July 2003

May 27 to 28, 2003: ICTs for development

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There is a huge scope to accord prime space to development issues and improve         the quality of coverage of development news in the mainstream print and         electronic media”.  This was the major consensus at the Second Regional Consultation on Cross Media Partnerships and Information and Communication Technologies for Development (ICT4D) that opened on 27th May. The workshop was organised jointly by the United Nations Development Programme (UNDP) and the United Nations Department of Economic and Social Affairs (UNDESA) in partnership with the Indian Institute of Mass Communication (IIMC), New Delhi and the Indian Institute of Management, Bangalore (IIMB).

The first day of the consultation brought together a range of owners, editors and senior development journalists representing the language, mainstream and specialty media, chiefs of the corporate decision making divisions of large media houses and senior representatives from the Ministry of Information and Broadcasting (I&B) of the Government of India.

Opening the Consultation, the former Prime Minister of India, Mr. I K Gujral said that The Human Development Reports (HDRs) had impacted upon thinking and policies the world over as their philosophy was dynamic and people-centred rather than simply growth-led. Theemergence of new technologies also needed to be understood in the context of their relevance for human development. Lauding the expansion of the Indian language media in a big way over the years, Mr. Gujral said this had helped bring to the fore issues of poverty, gender equity and social transformation. Mr. Gujral cautioned that Government-owned media need not be commercially-driven as its central responsibility lay in promoting social change communication.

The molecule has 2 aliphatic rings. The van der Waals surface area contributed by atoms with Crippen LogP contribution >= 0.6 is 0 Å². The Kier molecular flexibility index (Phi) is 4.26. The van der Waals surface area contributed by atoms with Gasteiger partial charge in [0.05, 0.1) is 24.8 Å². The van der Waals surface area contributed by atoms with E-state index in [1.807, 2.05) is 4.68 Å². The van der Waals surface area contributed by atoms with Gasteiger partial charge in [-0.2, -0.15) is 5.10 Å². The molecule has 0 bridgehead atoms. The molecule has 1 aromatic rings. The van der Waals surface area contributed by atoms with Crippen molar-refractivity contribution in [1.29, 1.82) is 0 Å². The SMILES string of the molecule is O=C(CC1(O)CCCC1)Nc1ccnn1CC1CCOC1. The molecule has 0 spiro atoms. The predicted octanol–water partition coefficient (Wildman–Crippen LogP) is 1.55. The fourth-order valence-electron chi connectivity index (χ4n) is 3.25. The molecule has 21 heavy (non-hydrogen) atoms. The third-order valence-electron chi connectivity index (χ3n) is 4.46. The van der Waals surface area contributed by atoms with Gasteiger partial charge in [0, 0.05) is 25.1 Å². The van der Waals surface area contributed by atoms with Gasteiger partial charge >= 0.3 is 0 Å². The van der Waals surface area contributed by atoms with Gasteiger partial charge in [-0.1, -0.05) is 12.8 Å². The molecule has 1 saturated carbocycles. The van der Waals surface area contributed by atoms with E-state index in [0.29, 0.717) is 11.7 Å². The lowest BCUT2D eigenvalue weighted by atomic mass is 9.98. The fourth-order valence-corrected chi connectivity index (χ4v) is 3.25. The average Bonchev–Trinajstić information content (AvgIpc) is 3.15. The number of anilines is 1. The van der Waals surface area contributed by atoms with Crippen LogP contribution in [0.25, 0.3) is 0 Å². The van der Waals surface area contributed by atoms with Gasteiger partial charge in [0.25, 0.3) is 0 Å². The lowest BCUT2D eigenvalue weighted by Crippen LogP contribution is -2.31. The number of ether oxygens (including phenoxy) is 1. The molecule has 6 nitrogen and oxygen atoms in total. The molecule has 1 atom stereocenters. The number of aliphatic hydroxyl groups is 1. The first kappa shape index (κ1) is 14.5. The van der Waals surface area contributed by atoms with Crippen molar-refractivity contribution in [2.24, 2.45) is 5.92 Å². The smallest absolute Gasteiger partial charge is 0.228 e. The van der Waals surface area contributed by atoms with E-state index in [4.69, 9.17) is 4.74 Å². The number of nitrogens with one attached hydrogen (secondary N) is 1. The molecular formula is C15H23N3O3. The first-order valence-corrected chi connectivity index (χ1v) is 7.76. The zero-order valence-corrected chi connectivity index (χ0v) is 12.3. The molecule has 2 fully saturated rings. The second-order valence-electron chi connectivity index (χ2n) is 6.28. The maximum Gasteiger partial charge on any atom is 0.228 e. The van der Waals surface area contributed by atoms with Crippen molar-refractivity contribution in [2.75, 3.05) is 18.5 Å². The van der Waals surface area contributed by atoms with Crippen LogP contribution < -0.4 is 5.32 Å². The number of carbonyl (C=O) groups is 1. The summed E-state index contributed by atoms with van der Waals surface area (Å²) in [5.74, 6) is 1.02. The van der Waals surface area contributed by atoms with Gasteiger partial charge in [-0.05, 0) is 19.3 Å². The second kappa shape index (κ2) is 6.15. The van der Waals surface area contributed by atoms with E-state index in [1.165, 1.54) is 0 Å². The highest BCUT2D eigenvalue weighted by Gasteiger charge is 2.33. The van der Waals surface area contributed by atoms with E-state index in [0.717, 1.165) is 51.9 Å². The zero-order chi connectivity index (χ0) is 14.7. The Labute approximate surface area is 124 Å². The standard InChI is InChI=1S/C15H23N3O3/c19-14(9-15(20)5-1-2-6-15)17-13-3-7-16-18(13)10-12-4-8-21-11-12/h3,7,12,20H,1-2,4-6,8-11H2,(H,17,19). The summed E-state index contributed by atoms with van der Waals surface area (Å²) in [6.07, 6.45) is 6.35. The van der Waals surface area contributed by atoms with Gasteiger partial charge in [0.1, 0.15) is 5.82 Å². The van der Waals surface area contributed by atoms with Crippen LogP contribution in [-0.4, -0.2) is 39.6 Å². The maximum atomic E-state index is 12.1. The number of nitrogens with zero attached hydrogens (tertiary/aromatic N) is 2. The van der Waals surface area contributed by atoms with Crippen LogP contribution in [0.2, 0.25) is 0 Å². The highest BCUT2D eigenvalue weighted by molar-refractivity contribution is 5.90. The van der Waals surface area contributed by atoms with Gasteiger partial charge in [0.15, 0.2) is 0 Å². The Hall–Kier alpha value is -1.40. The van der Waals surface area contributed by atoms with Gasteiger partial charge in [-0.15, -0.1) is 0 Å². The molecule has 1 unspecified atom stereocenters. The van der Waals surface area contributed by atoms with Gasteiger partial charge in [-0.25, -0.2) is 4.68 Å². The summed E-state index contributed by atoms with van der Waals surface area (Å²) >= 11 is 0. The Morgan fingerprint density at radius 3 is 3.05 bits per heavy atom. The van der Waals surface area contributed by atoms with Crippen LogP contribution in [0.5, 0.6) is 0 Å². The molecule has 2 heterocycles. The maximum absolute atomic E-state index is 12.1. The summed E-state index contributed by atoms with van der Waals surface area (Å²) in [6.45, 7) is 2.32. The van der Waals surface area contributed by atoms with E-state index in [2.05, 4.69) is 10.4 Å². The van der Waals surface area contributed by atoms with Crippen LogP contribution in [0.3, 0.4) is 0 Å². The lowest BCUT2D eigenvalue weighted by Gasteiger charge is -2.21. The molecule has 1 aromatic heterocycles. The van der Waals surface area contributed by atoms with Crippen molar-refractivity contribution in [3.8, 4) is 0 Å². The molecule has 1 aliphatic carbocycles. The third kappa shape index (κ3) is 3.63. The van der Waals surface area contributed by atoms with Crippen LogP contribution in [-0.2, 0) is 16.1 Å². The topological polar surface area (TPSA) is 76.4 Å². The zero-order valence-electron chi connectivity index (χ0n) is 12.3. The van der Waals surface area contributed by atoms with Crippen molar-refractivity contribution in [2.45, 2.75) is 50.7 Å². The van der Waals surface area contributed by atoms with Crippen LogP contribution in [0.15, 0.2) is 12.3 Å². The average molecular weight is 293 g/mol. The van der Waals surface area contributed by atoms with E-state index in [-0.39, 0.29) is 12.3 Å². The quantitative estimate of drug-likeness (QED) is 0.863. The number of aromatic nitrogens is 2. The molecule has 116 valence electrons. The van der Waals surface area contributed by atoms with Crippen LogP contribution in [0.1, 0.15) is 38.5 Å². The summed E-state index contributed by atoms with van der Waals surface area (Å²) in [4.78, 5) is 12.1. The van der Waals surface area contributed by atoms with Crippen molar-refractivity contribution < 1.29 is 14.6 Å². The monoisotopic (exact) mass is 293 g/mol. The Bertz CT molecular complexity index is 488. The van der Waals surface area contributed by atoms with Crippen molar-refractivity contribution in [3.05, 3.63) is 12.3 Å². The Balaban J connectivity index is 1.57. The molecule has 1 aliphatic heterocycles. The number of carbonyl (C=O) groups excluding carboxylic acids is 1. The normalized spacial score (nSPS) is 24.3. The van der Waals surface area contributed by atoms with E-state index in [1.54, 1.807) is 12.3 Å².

Speaking on the occasion, the I&B Secretary, Mr. Pawan Chopra said when Prasar Bharati was founded the idea was to have a media organisation that was free from not just political pressures but also immune to commercial pulls. He said that the Government in India had from the very early days made a conscious effort to be inclusive in its communication which is why the number of radio and television stations in the country had grown in a major way since independence. “The need now was to invest in capacity and competency-building for community-based communication”, the Secretary said. Citing examples of the Government’s efforts to enable affordable access to television to a majority of people in the country, Mr Chopra said the Government was working on free-to-air Direct to Homes (DTH) television which will enable receipt of multi-channel programmes for large sections of people.

The UNDP Resident Representative and UN Resident Coordinator in India Dr. Brenda Gael McSweeney, in her introductory remarks, said that while the share of Information Technology (IT) and IT-enabled services in the economy was beyond debate, yet the somewhat unglamorous information and communication technologies for development, especially the C between I and T gets crowded out of most policy and discussion fora. She also said that ICT is the key tool with much greater potential for rapid social change and human development

The Chief of Asia and Transition Economies Unit of UNDESA, Dr. Alexei Tikhomirov said ICTs had made a major impact on most aspects of our social lives, particularly in enhancing participation in decision-making leading to greater accountability.

Lamenting the trend towards shrinking space for development stories in the media, noted development journalist Darryl d’ Monte, Chairperson of the Forum of Environment Journalists, said even the regional media was following the profits-alone model of the national media. A fallacious premise was being made that development news does not sell and is not of much interest to the people. Citing a recent international environmental poll that confirmed that across the world people had shared concern related to health and environment, he asked why the media was not putting greater spotlight on issues of common concern.

Television journalist Vikram Chandra said the challenge was to strike the right balance between development news and other forms of news so as to allow for a large viewership. Noted journalist and editor of Saptahik Outlook, Alok Mehta said that one of the serious emerging concerns for the language media was that while in the past it derived inspiration from the mainstream media on editorial content and ideology, today it was taking cue from the profit-making plans and strategies of the big media, leading to commodification of the news. Noting that there was a growing demand for informed and analytical writing



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